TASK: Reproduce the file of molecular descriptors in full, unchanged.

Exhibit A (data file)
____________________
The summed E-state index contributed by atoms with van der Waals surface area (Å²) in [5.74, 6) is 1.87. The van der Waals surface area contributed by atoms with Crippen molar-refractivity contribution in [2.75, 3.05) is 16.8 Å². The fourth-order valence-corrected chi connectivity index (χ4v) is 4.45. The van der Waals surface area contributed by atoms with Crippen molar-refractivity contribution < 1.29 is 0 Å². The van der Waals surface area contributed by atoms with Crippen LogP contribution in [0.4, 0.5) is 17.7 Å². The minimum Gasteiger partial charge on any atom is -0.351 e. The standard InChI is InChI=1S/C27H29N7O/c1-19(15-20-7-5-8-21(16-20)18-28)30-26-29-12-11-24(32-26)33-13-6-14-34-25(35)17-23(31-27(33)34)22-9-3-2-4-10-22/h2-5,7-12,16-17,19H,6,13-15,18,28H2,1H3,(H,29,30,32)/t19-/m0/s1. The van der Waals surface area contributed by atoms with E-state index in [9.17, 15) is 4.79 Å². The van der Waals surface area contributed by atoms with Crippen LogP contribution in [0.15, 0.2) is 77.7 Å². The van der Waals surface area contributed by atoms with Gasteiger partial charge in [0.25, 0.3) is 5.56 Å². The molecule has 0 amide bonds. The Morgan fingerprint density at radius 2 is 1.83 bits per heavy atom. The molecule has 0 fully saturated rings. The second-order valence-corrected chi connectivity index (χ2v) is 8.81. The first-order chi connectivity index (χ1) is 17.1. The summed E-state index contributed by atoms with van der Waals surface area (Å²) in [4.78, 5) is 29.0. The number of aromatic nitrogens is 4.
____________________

The summed E-state index contributed by atoms with van der Waals surface area (Å²) in [5.74, 6) is 1.87. The van der Waals surface area contributed by atoms with Crippen molar-refractivity contribution in [2.75, 3.05) is 16.8 Å². The fourth-order valence-corrected chi connectivity index (χ4v) is 4.45. The van der Waals surface area contributed by atoms with Crippen molar-refractivity contribution < 1.29 is 0 Å². The van der Waals surface area contributed by atoms with Crippen LogP contribution in [0.4, 0.5) is 17.7 Å². The minimum Gasteiger partial charge on any atom is -0.351 e. The standard InChI is InChI=1S/C27H29N7O/c1-19(15-20-7-5-8-21(16-20)18-28)30-26-29-12-11-24(32-26)33-13-6-14-34-25(35)17-23(31-27(33)34)22-9-3-2-4-10-22/h2-5,7-12,16-17,19H,6,13-15,18,28H2,1H3,(H,29,30,32)/t19-/m0/s1. The van der Waals surface area contributed by atoms with E-state index in [9.17, 15) is 4.79 Å². The van der Waals surface area contributed by atoms with Crippen LogP contribution in [0.15, 0.2) is 77.7 Å². The van der Waals surface area contributed by atoms with Gasteiger partial charge in [0.25, 0.3) is 5.56 Å². The molecule has 0 amide bonds. The Morgan fingerprint density at radius 2 is 1.83 bits per heavy atom. The molecule has 0 fully saturated rings. The second-order valence-corrected chi connectivity index (χ2v) is 8.81. The first-order chi connectivity index (χ1) is 17.1. The summed E-state index contributed by atoms with van der Waals surface area (Å²) in [4.78, 5) is 29.0. The number of aromatic nitrogens is 4.